Self-Publishing Quote via Diana Anderson-Tyler

Less Prejudice

Unfortunately, there is still a negative stigma surrounding self-published books. Admittedly, even I am often hesitant to read a self-published novel because they have a reputation for being poorly written and terribly edited. The thinking goes, “If the writer was really good, then their book would be traditionally published.” (I plan on doing a blog post on why that isn’t always the case!)

Even if readers have nothing against self-published books, they often don’t seek them out and instead go for what’s hot on Amazon or what magazines/Facebook/newspapers/newsletters and friends are urging them to buy.


No Upfront Costs

Nuff said, really!


As you can see, the rough road to a traditional publishing deal can definitely be worth it (nothing good ever comes easy, right?). However, the traditional model does have its fair share of downsides, such as:

Long Process

It can take anywhere from six months to a year and a half for a book to go from acquisition to publication. Learn all about the reasons why here.

Ebooks are Priced Super High

I have no idea why, but traditional publishers still price their ebooks nearly the same as their paperbacks. I just looked up one of James Patterson’s latest, and the Kindle price is $14.99! Compare that to a $3.99 100,000-word fantasy novel by bestselling indie author Lindsay Buroker.

One of the things that attracts people to ebooks is their affordability and people’s ability to take the money they have for reading and stretch it further. Then again, this gives indie authors a competitive edge, and many indies make most of their money from ebook sales.


The Pros and Cons of Traditional Publishing via Diana Anderson-Tyler

They Make the Final Call on Title and Cover

This is only a con if you like being in control. At the end of the day, though, I think writers would be wise to trust the publisher with these two variables. Selling books is their job, after all, so generally it’s best to let them have the reins. However, if you absolutely can’t stand the idea of your book having a cover different from the one you’ve envisioned, or a title that you didn’t give it, then it’s probably best to take the indie route where you are king or queen of your publishing kingdom.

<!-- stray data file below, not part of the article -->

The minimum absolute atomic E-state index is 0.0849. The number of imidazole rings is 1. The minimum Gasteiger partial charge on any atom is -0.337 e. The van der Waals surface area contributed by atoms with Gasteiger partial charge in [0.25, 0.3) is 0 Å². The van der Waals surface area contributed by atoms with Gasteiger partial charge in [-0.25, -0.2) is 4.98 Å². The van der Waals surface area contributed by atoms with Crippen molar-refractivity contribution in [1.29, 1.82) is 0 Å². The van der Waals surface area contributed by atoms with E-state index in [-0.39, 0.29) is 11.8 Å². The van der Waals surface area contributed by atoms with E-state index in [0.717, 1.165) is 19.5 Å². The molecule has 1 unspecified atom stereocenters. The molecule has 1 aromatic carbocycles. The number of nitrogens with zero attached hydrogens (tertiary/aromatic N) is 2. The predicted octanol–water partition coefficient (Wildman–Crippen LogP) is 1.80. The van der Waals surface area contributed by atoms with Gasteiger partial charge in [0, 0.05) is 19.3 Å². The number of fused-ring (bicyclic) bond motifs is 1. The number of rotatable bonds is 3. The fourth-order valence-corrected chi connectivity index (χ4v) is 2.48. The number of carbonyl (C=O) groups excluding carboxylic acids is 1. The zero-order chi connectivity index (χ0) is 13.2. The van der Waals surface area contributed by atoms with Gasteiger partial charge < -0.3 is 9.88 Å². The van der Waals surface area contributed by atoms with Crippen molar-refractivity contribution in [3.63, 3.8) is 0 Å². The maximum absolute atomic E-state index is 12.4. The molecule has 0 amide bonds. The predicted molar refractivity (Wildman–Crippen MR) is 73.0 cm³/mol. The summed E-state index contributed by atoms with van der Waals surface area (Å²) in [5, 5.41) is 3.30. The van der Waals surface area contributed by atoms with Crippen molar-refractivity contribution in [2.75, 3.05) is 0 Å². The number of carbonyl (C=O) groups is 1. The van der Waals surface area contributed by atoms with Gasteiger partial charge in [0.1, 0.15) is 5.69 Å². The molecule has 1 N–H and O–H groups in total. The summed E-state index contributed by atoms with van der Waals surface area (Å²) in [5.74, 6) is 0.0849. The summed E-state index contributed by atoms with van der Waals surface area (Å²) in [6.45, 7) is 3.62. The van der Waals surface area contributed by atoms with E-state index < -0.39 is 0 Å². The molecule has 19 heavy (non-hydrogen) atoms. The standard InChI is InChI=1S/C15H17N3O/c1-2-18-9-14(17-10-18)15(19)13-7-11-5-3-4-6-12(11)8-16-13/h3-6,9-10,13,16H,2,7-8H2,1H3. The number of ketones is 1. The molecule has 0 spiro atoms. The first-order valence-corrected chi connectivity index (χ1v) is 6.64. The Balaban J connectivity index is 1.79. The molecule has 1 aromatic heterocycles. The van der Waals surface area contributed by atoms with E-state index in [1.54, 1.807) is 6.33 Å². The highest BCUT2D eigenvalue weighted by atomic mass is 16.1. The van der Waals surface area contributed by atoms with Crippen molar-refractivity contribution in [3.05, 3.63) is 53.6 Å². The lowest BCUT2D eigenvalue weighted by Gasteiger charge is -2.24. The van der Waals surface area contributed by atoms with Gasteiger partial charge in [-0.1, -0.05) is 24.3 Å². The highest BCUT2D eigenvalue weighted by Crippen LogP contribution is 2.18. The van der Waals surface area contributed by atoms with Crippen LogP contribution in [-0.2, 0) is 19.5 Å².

Pay Royalties Twice a Year

Publishing houses typically only pay out royalties twice a year, regardless of how well a writer’s book sells. This is why many traditionally published authors still have day jobs!

It’s Hard to Run Promos

One of the things I love about being an indie author is that I have control over the price of my books, meaning I can host giveaways and run promotions at my leisure. When you’re traditionally published (or published by a small press as I talked about recently), they decide if and when the price will change for special events, holidays, etc.

Crappy Royalty Rates

Here’s a great (and lengthy) article that goes in depth on this topic, but long story short, royalty rates typically fall somewhere between 6 and 25%, with the latter on the generous end.

Royalty reports may come every six months or so for a specific period of sales, and many authors find them hard to decipher. They may also not equal the amount of money that you get in your bank account, so authors who are traditionally published can’t really do a cash flow forecast for future income.

Conversely, if you price your book between $2.99 and $9.99 on Amazon, you’ll receive 70% royalties. Smashwords pays authors 85%!

Tough to Break into

This one is sort of a no-brainer, as any writer who has queried agents knows how difficult it is to get representation, which is key to being traditionally published by one of the Big 5. And, as I found out, having an agent doesn’t necessarily guarantee a publishing contract.

Additionally, there’s a tremendous amount of pressure for traditionally published authors’ debut novels to perform well in the marketplace. If they don’t, it can be next to impossible to land subsequent book deals.


I hope you found today’s post helpful and informative! Which publishing model appeals to you the most? Let me know by tweeting me @dandersontyler or emailing me at I would love to hear from you!